Planners have described an “interim” plan with a path on the rail line. On Segment 9 from the San Lorenzo River to 17th Avenue in Live Oak, it is planned to be 12 to 16 feet wide, engineers said. On Segment 10 from 17th Avenue to 47th Avenue, it is “generally 16 feet wide,” said Tidmore. “But just like the other alternative it is reduced in some areas to 12 feet to navigate constraints.” (Santa Cruz County Regional Transportation Commission)
Here are answers to some questions from Santa Cruz Local readers.
What is the purpose of Measure D?
Measure D proposes changes to the County of Santa Cruz’s General Plan. The planning language would shift toward a paved bike and walk path on the Santa Cruz Branch Rail Line. It takes out language in the General Plan related to “passenger rail service.” Measure D needs more than 50% of the vote to pass.
- Because the County of Santa Cruz and the Regional Transportation Commission are separate agencies — and the Regional Transportation Commission owns the rail line — Measure D does not legally decide whether there will be passenger rail on the rail line. That is the legal opinion of leaders and attorneys from the Santa Cruz County Regional Transportation Commission, the County of Santa Cruz and Greenway representatives who initiated Measure D.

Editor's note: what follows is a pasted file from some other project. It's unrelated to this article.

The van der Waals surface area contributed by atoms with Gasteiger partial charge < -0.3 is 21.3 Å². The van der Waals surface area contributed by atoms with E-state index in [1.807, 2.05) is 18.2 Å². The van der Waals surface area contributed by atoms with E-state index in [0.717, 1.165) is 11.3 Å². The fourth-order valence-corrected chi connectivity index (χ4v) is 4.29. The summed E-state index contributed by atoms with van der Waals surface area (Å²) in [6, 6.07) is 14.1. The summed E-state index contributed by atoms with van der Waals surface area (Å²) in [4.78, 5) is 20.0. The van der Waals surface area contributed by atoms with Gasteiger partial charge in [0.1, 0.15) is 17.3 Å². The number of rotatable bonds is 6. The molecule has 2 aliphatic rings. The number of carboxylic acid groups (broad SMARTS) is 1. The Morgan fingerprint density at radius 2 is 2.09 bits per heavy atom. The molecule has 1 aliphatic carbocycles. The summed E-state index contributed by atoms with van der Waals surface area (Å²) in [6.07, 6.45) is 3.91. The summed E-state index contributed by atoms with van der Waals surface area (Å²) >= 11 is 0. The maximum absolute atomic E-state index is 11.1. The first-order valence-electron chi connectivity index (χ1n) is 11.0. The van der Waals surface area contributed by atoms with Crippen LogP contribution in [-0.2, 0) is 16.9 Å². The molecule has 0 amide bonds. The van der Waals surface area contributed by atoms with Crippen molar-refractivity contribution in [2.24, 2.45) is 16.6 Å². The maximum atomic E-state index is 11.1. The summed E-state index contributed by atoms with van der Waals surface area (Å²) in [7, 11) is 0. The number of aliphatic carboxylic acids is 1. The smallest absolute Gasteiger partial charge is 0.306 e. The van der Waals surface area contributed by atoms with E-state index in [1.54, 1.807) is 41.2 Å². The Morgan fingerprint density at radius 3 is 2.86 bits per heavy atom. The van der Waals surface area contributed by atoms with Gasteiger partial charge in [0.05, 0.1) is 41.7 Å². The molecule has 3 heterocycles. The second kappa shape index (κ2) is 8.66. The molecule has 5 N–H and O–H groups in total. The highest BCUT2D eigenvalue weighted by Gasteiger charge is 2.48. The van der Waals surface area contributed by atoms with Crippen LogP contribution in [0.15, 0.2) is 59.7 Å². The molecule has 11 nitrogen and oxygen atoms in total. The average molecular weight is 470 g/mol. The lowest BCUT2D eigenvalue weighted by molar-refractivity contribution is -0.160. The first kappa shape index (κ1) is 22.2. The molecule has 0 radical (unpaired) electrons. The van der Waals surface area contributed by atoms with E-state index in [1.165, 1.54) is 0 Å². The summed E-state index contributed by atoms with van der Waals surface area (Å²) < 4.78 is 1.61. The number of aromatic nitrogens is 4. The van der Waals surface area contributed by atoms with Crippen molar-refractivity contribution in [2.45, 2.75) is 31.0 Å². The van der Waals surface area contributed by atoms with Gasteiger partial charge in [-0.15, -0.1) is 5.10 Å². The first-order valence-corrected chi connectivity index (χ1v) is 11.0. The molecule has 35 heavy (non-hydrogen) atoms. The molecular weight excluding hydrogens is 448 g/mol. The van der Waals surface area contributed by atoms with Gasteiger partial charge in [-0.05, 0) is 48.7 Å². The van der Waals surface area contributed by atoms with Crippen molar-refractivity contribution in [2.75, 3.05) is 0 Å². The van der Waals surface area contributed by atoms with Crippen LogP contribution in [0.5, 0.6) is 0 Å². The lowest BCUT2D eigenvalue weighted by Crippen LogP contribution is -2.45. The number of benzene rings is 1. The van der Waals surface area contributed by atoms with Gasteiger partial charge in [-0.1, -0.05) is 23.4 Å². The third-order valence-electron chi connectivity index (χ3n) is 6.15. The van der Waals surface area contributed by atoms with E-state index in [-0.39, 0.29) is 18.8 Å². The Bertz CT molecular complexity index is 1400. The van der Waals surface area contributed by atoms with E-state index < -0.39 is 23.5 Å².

- No Way Greenway representatives believe Measure D’s legal effects are further reaching, and we’ll get into that below.
- Measure D’s passage would not stop planning for the rail trail or passenger rail, according to the legal opinion of the County Counsel Jason Heath and Regional Transportation Commission attorney Steven Mattas. Decisions on planning for the rail trail and passenger rail will be made by a majority vote of members of the Regional Transportation Commission, Heath and Mattas said.